daughters of hanford

Ian C. Bates

Our Richland Correspondent Anna King has won two Gracie Awards, the Alliance for Women in Media Foundation announced Monday. Anna has won the Gracie for outstanding correspondent and the Gracie for crisis coverage in the award's public radio division.

Kai-Huei Yau

For a decade, one woman has been the top watchdog on the Hanford nuclear reservation for Washington state. Jane Hedges retires February 26.

U.S. Department of Energy

In 1944, the U.S. pinned its hope on a secret project to win World War II. The government was counting on the B Reactor at Hanford in southeast Washington state to make enough plutonium in time. One of the physicists working against the clock was a 24-year-old woman: Leona (Woods) Marshall Libby.

Kai-Huei Yau

Wherever she was, she stood out for being half white, or half Japanese. Shirley Olinger will only whisper the racist names she was called as a girl.

Kai-Huei Yau

In 1987, late in the Cold War, in a government reading room in Richland, Washington, a historian was studying newly released documents about the Hanford nuclear reservation. Then, a strange man approached her.

Kai-Huei Yau

For the fifth time in 15 years, the state of Washington is fighting the federal government in court over Hanford cleanup. The state’s top cleanup watchdog in Richland -- who grew up just downstream from the nuclear site -- plays a major role in that case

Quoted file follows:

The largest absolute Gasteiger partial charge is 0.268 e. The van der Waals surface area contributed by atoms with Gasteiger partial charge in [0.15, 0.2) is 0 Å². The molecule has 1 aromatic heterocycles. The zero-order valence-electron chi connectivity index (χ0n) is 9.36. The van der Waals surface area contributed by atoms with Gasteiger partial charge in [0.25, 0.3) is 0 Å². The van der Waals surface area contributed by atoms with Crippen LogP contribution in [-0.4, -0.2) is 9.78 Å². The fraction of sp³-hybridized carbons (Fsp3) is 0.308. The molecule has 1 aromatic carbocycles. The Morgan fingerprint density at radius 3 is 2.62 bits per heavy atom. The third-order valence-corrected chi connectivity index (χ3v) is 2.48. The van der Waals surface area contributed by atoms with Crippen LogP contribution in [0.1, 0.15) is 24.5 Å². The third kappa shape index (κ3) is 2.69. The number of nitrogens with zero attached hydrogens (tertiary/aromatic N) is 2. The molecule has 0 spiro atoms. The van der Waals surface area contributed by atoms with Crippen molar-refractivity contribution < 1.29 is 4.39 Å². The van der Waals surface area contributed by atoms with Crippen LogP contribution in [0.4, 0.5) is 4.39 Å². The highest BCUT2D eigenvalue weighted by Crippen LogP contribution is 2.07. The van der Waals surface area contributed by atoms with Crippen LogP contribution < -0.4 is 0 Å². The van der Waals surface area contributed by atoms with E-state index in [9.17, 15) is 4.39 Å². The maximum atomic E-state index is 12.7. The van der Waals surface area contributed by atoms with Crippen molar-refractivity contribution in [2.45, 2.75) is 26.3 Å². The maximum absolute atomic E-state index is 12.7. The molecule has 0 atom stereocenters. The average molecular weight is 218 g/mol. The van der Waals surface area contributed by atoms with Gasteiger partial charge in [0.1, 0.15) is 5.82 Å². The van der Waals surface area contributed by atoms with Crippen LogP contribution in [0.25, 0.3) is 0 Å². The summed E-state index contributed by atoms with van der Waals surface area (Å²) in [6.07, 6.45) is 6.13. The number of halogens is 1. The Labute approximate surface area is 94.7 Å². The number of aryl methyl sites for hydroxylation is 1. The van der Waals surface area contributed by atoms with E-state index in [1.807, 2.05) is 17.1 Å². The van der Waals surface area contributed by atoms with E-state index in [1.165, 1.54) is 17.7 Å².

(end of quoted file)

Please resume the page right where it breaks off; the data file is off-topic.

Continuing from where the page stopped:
Kai-Huei Yau

Geochemist Frannie Smith would like to see more girls get into science like she did. Women make up only about 25 percent of geoscientists in the U.S. and only a quarter of all the scientists or engineers at the Pacific Northwest National Lab in Washington state are female.

Kai-Huei Yau

In southeast Washington state, a group of farms has been frozen in time. It’s at Hanford, the area the federal government took over to make plutonium during World War II.

Kai-Huei Yau

In the West, there aren’t a lot of black woman geologists who specialize in uranium deposits and groundwater. Zelma Maine Jackson landed far from her home state of South Carolina, but drilled into life in the West.

Kai-Huei Yau

About 10,000 people visit southeast Washington state’s Hanford Nuclear Reservation every year. And after a few hours on the bus, some are dazed like tourists who’ve seen one Italian cathedral too many.

On those tours, they have guides. But even folks who don’t come to Hanford’s physical site have a "tour guide" -- someone who can translate the language of Hanford and its nuclear legacy: Liz Mattson.

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